More Details Hide Details However, an attempt to use the new weapons combined with Congreve rockets in an attack on Boulogne was foiled by bad weather and the French gunboats that came out to threaten the attackers. Despite this setback, suggestions were made that the rockets, mines and torpedoes be used against the Combined French and Spanish Fleet in Cádiz. This was not necessary as the combined fleet sailed to defeat at the Battle of Trafalgar in October 1805.
  • 1801
    Age 36
    On his return to England in 1801, Smith received some honours and a pension of £1,000 for his services, but he was overshadowed again by Nelson who was being acclaimed as the victor of the Battle of Copenhagen. During the brief Peace of Amiens, Smith was elected Member of Parliament for Rochester in Kent in the election held in 1802.
    More Details Hide Details There is strong evidence that he had an affair with Princess Caroline of Brunswick, the estranged wife of the Prince of Wales. Although she became pregnant, she was notorious for having a number of other lovers at the same time, such as George Canning and Thomas Lawrence, so it is unlikely the child was Smith's. With the resumption of war with France in 1803, Smith was employed in the southern North Sea off the coast between Ostend and Flushing part of the forces gathered to prevent Napoleon's threatened invasion.
  • 1796
    Age 31
    He was held in Paris for two years, despite a number of efforts to exchange him and frequent contacts with both French Royalists and British agents. Notably Captain Jacques Bergeret, captured in April 1796 with the frigate Virginie, was sent from England to Paris to negotiate his own exchange; when the Directoire refused, he returned to London.
    More Details Hide Details The French authorities threatened several times to try Smith for arson, but never followed up the threats. Eventually in 1798 the Royalists, who pretended to be taking him to another prison, helped Smith and Wright to escape. The royalists brought the two Englishmen to Le Havre, where they boarded an open fishing boat and were picked up on 5 May by on patrol in the English Channel, arriving in London on 8 May 1798. Bergeret was then released, the British government considering the prisoner exchange as completed. Following Nelson's overwhelming victory at the Battle of the Nile, Smith was sent to the Mediterranean as captain of, a captured 80-gun French ship of the line which had been brought into the Royal Navy. It was not a purely naval appointment, although he was ordered to place himself under the command of Lord St Vincent, the commander-in-chief of the Mediterranean. St Vincent gave him orders as Commodore with permission to take British ships under his command as required in the Levant. He also carried a military and diplomatic mission to Istanbul where his brother was now a Minister Plenipotentiary to the Sublime Porte. The mission's task was to strengthen Turkish opposition to Napoleon and to assist the Turks in destroying the French army stranded in Egypt. This dual appointment caused Nelson, who was the senior officer under St Vincent in the Mediterranean, to resent Smith's apparent superseding of his authority in the Levant.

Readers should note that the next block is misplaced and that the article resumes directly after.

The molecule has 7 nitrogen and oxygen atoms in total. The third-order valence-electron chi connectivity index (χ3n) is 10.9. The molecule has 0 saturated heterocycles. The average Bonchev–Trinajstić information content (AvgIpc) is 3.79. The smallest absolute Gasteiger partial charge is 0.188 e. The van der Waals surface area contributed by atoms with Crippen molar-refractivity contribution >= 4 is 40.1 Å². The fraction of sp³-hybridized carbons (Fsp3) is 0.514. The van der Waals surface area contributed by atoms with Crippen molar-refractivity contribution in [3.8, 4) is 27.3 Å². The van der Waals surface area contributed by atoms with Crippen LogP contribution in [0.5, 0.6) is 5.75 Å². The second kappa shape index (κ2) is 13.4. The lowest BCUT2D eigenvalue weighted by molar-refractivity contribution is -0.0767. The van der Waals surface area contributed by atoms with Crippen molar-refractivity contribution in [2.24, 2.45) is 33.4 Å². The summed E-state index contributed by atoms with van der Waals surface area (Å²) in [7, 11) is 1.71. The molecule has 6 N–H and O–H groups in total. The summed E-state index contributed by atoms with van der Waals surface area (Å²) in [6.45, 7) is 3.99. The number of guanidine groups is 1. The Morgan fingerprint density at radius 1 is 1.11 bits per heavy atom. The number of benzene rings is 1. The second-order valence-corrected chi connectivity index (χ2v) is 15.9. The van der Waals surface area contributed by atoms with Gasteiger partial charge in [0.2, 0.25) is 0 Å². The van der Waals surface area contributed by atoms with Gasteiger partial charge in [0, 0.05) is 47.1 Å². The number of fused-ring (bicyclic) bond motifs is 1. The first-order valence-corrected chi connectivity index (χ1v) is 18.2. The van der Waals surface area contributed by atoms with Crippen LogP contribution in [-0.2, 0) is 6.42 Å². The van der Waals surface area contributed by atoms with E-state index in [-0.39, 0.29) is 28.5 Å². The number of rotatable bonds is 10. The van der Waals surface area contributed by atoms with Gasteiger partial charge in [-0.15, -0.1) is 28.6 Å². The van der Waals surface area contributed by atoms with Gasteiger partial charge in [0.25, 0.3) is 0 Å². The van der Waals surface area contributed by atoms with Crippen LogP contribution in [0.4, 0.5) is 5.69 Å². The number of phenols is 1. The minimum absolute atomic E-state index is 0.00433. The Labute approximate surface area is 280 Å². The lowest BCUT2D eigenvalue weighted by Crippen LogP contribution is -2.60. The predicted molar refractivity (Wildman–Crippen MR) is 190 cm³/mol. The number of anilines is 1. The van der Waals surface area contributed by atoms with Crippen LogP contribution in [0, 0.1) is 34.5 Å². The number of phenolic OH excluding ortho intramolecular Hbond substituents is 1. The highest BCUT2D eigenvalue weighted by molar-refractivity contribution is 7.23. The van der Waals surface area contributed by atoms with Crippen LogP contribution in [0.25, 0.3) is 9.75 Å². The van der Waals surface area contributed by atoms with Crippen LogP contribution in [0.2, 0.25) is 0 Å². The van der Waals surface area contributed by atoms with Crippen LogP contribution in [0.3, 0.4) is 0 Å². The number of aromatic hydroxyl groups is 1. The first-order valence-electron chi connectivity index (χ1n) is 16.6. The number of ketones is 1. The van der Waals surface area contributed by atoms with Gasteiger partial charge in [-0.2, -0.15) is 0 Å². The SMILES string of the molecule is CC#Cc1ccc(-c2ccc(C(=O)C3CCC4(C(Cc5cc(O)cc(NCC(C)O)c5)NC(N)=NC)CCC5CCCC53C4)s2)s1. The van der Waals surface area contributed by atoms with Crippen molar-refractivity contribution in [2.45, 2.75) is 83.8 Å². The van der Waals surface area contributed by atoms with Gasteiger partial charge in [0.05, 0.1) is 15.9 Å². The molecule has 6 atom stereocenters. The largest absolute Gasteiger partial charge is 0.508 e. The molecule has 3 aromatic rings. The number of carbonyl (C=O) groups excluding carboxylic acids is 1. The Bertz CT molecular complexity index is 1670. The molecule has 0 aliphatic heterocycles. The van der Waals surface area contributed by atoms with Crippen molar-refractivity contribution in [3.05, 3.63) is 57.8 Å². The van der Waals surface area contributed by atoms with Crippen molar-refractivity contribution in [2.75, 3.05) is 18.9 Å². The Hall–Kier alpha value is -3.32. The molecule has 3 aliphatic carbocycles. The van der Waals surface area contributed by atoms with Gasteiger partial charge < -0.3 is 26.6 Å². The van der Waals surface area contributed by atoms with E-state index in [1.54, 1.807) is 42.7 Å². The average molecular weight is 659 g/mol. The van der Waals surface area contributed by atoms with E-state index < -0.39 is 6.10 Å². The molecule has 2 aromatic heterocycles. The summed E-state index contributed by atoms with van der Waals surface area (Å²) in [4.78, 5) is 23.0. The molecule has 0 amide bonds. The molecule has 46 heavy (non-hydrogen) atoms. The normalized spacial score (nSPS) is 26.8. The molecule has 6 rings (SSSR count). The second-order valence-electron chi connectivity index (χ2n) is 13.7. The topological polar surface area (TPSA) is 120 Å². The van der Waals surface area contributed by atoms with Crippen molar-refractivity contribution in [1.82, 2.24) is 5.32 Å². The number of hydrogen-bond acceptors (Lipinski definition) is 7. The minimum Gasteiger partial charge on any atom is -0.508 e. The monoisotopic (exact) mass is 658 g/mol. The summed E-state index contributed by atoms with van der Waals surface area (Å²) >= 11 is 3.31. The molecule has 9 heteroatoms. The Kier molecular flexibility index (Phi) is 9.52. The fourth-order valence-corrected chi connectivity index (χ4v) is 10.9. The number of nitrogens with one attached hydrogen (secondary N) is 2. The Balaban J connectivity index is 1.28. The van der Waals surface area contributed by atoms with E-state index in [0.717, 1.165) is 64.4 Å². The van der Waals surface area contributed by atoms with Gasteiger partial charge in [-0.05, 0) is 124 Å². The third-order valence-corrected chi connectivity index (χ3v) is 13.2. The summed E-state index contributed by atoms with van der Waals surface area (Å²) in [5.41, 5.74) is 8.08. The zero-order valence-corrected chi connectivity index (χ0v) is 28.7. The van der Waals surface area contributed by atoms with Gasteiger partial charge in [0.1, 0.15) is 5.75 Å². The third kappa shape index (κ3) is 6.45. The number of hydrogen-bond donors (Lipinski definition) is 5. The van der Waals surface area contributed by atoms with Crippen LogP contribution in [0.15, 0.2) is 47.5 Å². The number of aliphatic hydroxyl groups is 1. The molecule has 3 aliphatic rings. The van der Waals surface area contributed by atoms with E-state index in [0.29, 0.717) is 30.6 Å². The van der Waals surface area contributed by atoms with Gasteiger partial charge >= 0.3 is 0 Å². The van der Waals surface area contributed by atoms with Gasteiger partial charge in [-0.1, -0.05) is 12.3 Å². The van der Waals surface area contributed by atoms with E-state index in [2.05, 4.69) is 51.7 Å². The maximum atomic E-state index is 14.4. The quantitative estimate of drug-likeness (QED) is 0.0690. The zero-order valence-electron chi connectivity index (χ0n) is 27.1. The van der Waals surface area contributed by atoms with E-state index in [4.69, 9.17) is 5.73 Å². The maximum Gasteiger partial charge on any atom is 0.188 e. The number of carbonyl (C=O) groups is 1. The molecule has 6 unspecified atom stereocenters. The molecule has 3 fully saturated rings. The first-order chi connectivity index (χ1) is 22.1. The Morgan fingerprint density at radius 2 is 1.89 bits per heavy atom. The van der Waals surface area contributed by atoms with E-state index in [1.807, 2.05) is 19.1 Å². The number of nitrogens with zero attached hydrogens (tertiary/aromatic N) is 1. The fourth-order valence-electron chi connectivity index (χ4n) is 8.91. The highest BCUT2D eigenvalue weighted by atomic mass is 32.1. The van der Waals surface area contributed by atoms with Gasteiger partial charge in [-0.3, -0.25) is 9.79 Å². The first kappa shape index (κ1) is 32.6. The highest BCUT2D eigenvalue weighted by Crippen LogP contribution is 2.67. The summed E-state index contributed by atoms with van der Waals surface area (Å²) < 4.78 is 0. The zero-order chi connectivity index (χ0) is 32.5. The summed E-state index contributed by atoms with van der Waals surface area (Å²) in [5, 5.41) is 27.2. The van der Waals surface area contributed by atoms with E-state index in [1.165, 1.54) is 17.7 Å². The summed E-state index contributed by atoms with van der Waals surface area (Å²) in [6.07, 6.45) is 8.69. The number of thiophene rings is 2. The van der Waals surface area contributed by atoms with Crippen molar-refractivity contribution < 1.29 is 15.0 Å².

Smith specialised in inshore operations, and on 19 April 1796, he and his secretary John Wesley Wright were captured while attempting to cut out a French ship in Le Havre.
    More Details Hide Details Smith had taken the ship's boats into the harbour, but the wind died as they attempted to leave the harbour, and the French were able to recapture the ship with Smith and Wright aboard. Instead of being exchanged, as was the custom, Smith and Wright were taken to the Temple prison in Paris where Smith was to be charged with arson for his burning of the fleet at Toulon. As Smith had been on half pay at the time, the French considered that he was not an official combatant.
  • 1795
    Age 30
    On his return to London, Smith was given command of the fifth-rate HMS Diamond and in 1795 joined the Western Frigate Squadron under Sir John Borlase Warren.
    More Details Hide Details This squadron consisted of some of the most skillful and daring captains including Sir Edward Pellew. Smith fitted the pattern and on one occasion took his ship almost into the port of Brest to observe the French fleet. In July 1795, Captain Smith, commanding the western frigate squadron in HMS Diamond, occupied the Îles Saint-Marcouf off the coast of Normandy. He sacrificed two of his gun vessels, and, to provide materials and manpower for fortifying the islands and setting a temporary naval garrison. Further defences were constructed by Royal Engineers, and Royal Marines and Royal Artillery detachments were established. The islands served as a forward base for the blockade of Le Havre, a launching point for intercepting coastal shipping, and as a transit point for French émigrés, and were held by the Navy for nearly seven years.